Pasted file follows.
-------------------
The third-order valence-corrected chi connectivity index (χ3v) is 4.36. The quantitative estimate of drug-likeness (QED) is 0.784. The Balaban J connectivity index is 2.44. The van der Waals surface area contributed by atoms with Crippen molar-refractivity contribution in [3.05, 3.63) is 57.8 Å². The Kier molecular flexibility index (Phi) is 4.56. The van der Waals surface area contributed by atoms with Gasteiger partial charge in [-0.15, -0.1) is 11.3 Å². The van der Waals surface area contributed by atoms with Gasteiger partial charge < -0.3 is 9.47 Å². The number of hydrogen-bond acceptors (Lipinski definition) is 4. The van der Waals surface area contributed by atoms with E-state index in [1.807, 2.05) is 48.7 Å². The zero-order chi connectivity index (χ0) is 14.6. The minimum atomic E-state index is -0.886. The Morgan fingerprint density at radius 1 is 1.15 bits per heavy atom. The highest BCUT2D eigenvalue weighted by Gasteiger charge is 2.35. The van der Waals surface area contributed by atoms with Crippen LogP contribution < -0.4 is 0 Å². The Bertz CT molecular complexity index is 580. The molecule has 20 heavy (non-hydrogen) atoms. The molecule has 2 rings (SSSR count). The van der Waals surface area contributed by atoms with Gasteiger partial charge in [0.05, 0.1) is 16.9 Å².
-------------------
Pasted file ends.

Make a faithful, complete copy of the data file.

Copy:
The third-order valence-corrected chi connectivity index (χ3v) is 4.36. The quantitative estimate of drug-likeness (QED) is 0.784. The Balaban J connectivity index is 2.44. The van der Waals surface area contributed by atoms with Crippen molar-refractivity contribution in [3.05, 3.63) is 57.8 Å². The Kier molecular flexibility index (Phi) is 4.56. The van der Waals surface area contributed by atoms with Gasteiger partial charge in [-0.15, -0.1) is 11.3 Å². The van der Waals surface area contributed by atoms with Gasteiger partial charge < -0.3 is 9.47 Å². The number of hydrogen-bond acceptors (Lipinski definition) is 4. The van der Waals surface area contributed by atoms with E-state index in [1.807, 2.05) is 48.7 Å². The zero-order chi connectivity index (χ0) is 14.6. The minimum atomic E-state index is -0.886. The Morgan fingerprint density at radius 1 is 1.15 bits per heavy atom. The highest BCUT2D eigenvalue weighted by Gasteiger charge is 2.35. The van der Waals surface area contributed by atoms with Crippen LogP contribution < -0.4 is 0 Å². The Bertz CT molecular complexity index is 580. The molecule has 20 heavy (non-hydrogen) atoms. The molecule has 2 rings (SSSR count). The van der Waals surface area contributed by atoms with Gasteiger partial charge in [0.05, 0.1) is 16.9 Å².